What Patients Should Know Before Taking Antidepressants
When it comes to treatments for depression, there is a lot of misinformation out there. Unfortunately, these myths sometimes keep people from getting the help they need or cause unnecessary anxiety when they do decide to get help. For example, many patients feel extremely nervous about starting antidepressants.
While patients should use caution when taking all medication, especially mind-altering substances, depression treatments are often not as terrifying as some myths would have people believe. Patients should understand the truth about what these medicines are, how well they work, and what risks they take when they choose medication.
What Psychiatrists Prescribe for Depression
Patients with depression have several types of medication options. Psychiatrists evaluate patient specifics, such as existing medical conditions, other medications, pregnancy or breastfeeding, and current depression symptoms. With these factors in mind, they recommend medications that have the best chance of success for each patient. These prescriptions come in many classifications, including:
Selective Serotonin Reuptake Inhibitors (SSRIs):
These medications are often the first type that doctors prescribe for patients with depression. For most patients, SSRIs cause fewer side effects than other types of antidepressants. Furthermore, they are less risky at high doses.
Serotonin and Norepinephrine Reuptake Inhibitors (SNRIs):
Many doctors turn to SNRIs when SSRIs do not work for a patient or may interact with their current medications. They may turn to this class of medication first if the patient also suffers from chronic pain or anxiety.
Medications like Remeron, Trintellix, and Wellbutrin make up the third type of common antidepressants. While these medications do not fit neatly into the SSRI or SNRI categories, they help many patients that struggle with the side effects of those prescriptions. For example, patients who struggle with sexual dysfunction on SSRIs may fare better on Wellbutrin.
Monoamine Oxidase Inhibitors (MAOIs):
Doctors often recommend MAOIs only when other types of depression medications do not work. When patients take these medications, they must stick to strict diets or risk deadly side effects.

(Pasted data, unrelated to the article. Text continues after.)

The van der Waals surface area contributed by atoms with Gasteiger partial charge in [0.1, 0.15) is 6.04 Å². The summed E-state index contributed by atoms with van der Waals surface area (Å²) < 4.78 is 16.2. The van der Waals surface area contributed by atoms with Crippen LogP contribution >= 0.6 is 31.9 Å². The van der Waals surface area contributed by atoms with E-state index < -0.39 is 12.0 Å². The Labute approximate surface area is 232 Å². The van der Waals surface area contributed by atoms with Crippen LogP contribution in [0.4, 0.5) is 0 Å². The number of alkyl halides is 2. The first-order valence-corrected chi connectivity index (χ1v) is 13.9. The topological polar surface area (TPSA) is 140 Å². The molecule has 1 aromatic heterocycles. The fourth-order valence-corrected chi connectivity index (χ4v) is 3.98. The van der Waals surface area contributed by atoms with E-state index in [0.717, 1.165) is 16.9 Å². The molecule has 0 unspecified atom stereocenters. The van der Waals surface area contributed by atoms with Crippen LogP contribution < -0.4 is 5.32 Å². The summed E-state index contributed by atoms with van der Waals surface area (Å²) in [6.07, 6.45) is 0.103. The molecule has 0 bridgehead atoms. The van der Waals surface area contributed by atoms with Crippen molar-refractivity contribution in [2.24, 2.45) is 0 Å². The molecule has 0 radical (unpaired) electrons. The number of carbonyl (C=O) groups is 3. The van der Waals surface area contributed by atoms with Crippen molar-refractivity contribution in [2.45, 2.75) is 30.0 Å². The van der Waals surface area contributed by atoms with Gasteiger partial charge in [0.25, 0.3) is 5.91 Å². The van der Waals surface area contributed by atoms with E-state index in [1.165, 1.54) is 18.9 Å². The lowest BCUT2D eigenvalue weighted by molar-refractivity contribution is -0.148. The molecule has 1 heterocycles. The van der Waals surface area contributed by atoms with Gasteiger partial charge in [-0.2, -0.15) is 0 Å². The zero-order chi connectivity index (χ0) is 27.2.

Do Depression Medications Work?
A meta-study of 522 trials that tested 21 antidepressants found that all of them worked to varying degrees. However, this doesn’t mean that every pill would work for any person with depression. Which medication works for a specific patient depends on what causes the disorder as well as several unknown factors.
As such, some patients may not find success on the first medication they try, though many will. Patients should return to their doctors for follow-up appointments as prescribed. At these appointments, doctors evaluate whether patients need to switch medications.
Depression treatments do not work immediately. Instead, it takes times for the medication to build up in a patient’s system. As such, patients who start depression medications should not expect to see a significant decline in symptoms for a few weeks, though the time varies based on dosages and specific prescriptions.
Depression medication is most effective when combined with other treatments, especially therapy. Counselors can teach patients healthy coping mechanisms and undo the damage depression does to a person’s self-esteem. Meanwhile, the medication helps the brain heal and allows the patient to feel better.
Risks and Side Effects of Depression Medication
As with all medications, antidepressants have some risk of unpleasant side effects. Patients who take depression medications may experience:
- Decreased sexual function or desire
- Dry mouth
- Blurred vision
- Increased appetite
- Thoughts of suicide or worsening depression
If the side effects are unbearable, doctors often write prescriptions for other medications. It’s important for patients to remember that doctors do not write any prescriptions without first weighing the potential benefits and risks. If you believe you could benefit from antidepressants, contact a Georgia psychiatrist near you today.